A large project underway at University Hospital of Leuven, headed by principal investigator Wim Janssens, MD, PhD, is identifying the mechanism behind bronchiectasis development in patients with chronic obstructive pulmonary disorder (COPD). These two unique, yet similar, diseases may be connected by vitamin D and Aspergillus fumigatus infection. To begin testing this hypothesis, a currently recruiting observational clinical trial, “Detection of Aspergillus Fumigatus and Sensitization in COPD Patients with Bronchiectasis vs without Bronciectasis,” will examine 100 COPD patients and identify differences between those with bronchiectasis and those without bronchiectasis.
The trial was initiated January 5 and will be conducted at a single center, University Hospital of Leuven, in Belgium. Enrolled patients must have a clinical diagnosis of COPD and a smoking history of at least 10 pack-years. No other respiratory diseases will be accepted, and patients cannot have active mycobacterial disease. All patients who enter the emergency department due to an acute COPD exacerbation will be evaluated for these and other criteria.
To gather data, clinicians will induce sputum production from patients after ensuring patient forced expiratory volume in one second (FEV1) is adequate (>30%) enough to be considered safe. Samples of sputum will be evaluated for the presence of A. fumigatus.
Building upon data from sputum samples, data from a skin prick test will be used to diagnose IgE-mediated (antibody-mediated) allergic disease. Clinicians will apply an extract of A. fumigatus on the forearms of patients before pricking the skin with a single-head metal lancet. This will allow researchers to determine cutaneous reactivity to A. fumigatus, also known as sensitazation, which is defined by a resultant bump, or wheal, with a diameter greater than three millimeters.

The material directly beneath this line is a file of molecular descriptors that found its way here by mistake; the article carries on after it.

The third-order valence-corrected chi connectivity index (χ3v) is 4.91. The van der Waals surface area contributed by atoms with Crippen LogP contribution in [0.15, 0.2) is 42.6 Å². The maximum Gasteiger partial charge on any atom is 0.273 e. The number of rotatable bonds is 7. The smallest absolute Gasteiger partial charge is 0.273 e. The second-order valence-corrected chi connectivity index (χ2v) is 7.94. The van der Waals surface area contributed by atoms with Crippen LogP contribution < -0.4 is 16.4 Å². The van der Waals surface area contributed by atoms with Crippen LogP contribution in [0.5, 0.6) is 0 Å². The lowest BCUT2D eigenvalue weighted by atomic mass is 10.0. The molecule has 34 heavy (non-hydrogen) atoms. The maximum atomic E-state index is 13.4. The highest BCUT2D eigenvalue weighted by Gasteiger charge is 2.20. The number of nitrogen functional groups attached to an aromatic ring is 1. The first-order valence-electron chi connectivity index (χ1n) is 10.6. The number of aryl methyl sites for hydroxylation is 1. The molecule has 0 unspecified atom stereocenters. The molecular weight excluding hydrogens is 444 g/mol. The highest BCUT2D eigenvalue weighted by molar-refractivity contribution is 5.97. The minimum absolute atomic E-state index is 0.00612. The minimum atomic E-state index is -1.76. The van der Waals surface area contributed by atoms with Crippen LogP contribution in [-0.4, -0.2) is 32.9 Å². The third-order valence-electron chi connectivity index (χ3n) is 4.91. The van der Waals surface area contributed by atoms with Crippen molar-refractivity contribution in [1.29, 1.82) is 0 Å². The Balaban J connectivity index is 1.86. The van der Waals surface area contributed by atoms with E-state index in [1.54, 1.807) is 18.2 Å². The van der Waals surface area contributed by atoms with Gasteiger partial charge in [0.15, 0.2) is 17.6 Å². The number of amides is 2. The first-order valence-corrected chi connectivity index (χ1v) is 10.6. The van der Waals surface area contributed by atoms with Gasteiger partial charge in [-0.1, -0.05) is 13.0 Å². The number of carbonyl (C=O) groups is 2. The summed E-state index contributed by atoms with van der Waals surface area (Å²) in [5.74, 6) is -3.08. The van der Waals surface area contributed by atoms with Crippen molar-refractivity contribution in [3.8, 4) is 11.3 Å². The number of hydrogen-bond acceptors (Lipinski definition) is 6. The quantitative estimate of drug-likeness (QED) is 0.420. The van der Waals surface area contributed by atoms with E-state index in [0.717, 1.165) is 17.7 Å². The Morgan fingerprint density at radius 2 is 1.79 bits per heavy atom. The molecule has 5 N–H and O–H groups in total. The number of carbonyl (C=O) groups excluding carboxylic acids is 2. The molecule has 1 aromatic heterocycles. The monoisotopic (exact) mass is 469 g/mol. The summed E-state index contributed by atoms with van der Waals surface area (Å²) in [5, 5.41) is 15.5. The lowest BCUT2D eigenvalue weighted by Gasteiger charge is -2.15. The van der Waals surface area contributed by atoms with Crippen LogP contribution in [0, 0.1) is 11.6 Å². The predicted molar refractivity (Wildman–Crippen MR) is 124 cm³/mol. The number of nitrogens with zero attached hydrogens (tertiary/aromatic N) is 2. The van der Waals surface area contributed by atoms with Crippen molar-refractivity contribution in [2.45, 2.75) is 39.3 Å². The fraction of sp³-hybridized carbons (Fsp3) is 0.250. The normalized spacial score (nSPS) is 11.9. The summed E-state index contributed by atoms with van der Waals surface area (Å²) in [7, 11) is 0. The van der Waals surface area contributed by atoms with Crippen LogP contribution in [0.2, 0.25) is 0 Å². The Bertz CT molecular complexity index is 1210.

Finally, clinicians will use the Medical Research Council Scale, COPD Assessment Test, and Saint George’s Respiratory Questionnaire to determine severity of patient symptoms and quality of life. All data will be compared between the two groups defined by the presence or absence of bronchiectasis.
These data, once compiled, will be used in future evaluations of the researchers’ hypothesis: “We suspect that [development of bronchiectasis in COPD] is controlled by vitamin D and it fails by suppression of the vitamin D receptor by A. fumigatus,” stated the researchers at University Hospital of Leuven. Previous reports have shown that “Vitamin D-binding Protein Contributes to COPD by Activation of Alveolar Macrophages,” indicating that a link between vitamin D, as a result of vitamin D-binding protein genetic polymorphisms, and COPD already exists. The present study may extend this link to include bronchiectasis, as well.
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